Flash Report /

Waterdrop’s post-IPO collapse highlights Chinese fintechs' regulatory woes

  • Chinese regulators have sharpened their claws to rein in technology conglomerates and reduce scope for market abuse

  • Tencent and Meituan-backed Waterdrop’s 40%+ share price decline since last week’s debut sums up investor jitters

  • A maturing market and more regulatory scrutiny suggest China fintechs will generate lower investment returns than before

Waterdrop’s post-IPO collapse highlights Chinese fintechs' regulatory woes
Rahul Shah
Rahul Shah

Head of Financials Equity Research

Rohit Kumar
Rohit Kumar

Global Financials/Thematics

Tellimer Research
13 May 2021
Published byTellimer Research

Chinese technology firms’ shares are experiencing increasing headwinds, ranging from lofty valuations, rising discount rates, US-China tensions and increased regulatory scrutiny. The sharp decline in Waterdrop’s shares since its NYSE IPO last week embodies these concerns. Looking ahead, we think the best days for Chinese fintech investors may be over, due to rising regulatory oversight and a normalising growth rate as the market matures. We believe investors could generate better returns in other fast-growing emerging markets; for example, Vietnam, the Philippines, Mexico and Egypt scan well on our financial inclusion scorecard.

Waterdrop's share price collapse encapsulates investor unease

Waterdrop, a Tencent and Meituan-backed Chinese digital insurance and medical expense crowdfunding platform, debuted on the New York Stock Exchange on 7 May. The issue price was US$12, at the top of the US$10-12 indicative range, raising US$360mn fresh money and valuing the firm at US$3.8bn. However, the shares have subsequently lost two-fifths of their value. Broader macro concerns, such as rising global inflation, have not helped, but we think sector and stock-specific matters have been more important. Broadly, we would group these under two headings: regulatory issues and financial concerns.

Regulatory issues

Chinese regulators have indicated that they will place greater scrutiny on foreign-listed corporations. This links back to broader US-China trade tensions, with the Hong Kong and Shanghai exchanges looking to close the gap on the two largest global exchanges, NYSE and Nasdaq.

Regulators are also paying more attention to domestic technology conglomerates such as Alibaba and Tencent, to ensure subsidiary and associate companies are not benefitting unfairly, for example by underpricing products to gain market share. Alibaba was recently fined US$2.8bn in anti-monopoly investigations. Meituan, another e-commerce platform, has also come under the radar, with regulators opening an antitrust probe last month; its share price has dropped c20% from its April peak.

Platform-style financial services models, where the distributor has limited interest or influence over the post-sale performance of the product, are also increasingly in regulators’ sights. Waterdrop’s main business is providing a distribution platform to third-party insurers. One of the main reasons for Ant Group’s IPO suspension last year related to regulatory concerns relating to its third-party lending business.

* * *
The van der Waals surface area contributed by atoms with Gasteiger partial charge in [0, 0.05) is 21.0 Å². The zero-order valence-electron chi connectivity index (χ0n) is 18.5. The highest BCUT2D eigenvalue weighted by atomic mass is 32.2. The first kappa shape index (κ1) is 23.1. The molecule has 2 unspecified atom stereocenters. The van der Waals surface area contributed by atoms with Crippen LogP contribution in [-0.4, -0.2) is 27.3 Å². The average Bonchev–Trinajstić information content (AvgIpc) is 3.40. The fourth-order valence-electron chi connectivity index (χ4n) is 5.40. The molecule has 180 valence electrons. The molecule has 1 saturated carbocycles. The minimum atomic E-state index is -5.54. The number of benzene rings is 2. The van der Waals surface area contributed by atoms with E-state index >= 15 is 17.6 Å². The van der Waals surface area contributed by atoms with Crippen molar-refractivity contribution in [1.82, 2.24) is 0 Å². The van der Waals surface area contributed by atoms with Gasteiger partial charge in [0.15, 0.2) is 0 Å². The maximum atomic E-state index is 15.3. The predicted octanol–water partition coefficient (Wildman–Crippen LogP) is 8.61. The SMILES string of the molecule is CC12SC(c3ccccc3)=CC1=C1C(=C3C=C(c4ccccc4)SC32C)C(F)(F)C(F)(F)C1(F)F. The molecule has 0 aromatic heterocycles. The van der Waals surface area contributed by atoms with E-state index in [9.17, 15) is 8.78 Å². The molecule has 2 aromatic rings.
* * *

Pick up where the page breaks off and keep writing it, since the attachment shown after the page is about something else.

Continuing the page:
Regulations governing online insurance in China have tightened since February 2021, when revised ‘Rules on Internet Insurance Business’ were issued. This was to provide regulatory clarity to the industry amid strong growth and a surge in companies seeking to join the online insurance sector. The new regulations aim to strictly define permitted activities for online insurance business models and to prohibit non-licenced institutions.

Financial concerns

Another broad area of investor concern could relate to Waterdrop’s financial performance. The firm's losses have increased from US$34mn in 2018 to US$102mn in 2020. The company’s CEO recently commented that profits are not the immediate priority; users and revenue growth are more important in the short term. To this end, it is worth noting that revenues have increased from US$35mn in 2018 to US$464mn in 2020.

Note that the losses are largely related to the firm’s high sales and marketing expenditure (US$427mn in 2020), which is often required for fintechs to establish their market presence. Bottom line profits can therefore take several years to appear. For example. Waterdrop’s close listed peer, ZhongAn Insurance, was established in 2013 (against Waterdrop’s 2016 launch) and only meaningfully moved into profit in 2020.

Waterdrop profile

Waterdrop, founded in 2016, has grown quickly to become China’s largest independent third-party life and health insurance platform, based on first-year premiums (source: iResearch). The company operates two business segments, Insurance Marketplace and Medical Crowdfunding. There was previously a Mutual Aid platform, but management decided to close this in March 2021 (possibly with a view to the regulatory climate). The company generated revenues of US$464mn in 2020 (+100% yoy) with a loss of US$102mn (+107%). Waterdrop’s listing prospectus can be accessed here.

Insurance Marketplace. Waterdrop provides health and life insurance services to 19.2mn customers. The company has collaborated with 62 insurance carriers to offer 200 health and life insurance products. In 2020, Waterdrop Insurance Marketplace generated over RMB14.4bn of first-year premiums.

Medical Crowdfunding. This platform enables individuals facing high medical bills to seek help from donors. As of end-2020, more than 340 million people have donated in excess of RMB37bn to assist over 1.7 million patients. According to iResearch, Waterdrop was the largest medical crowdfunding platform in China in 2020 (based on the value of funds raised).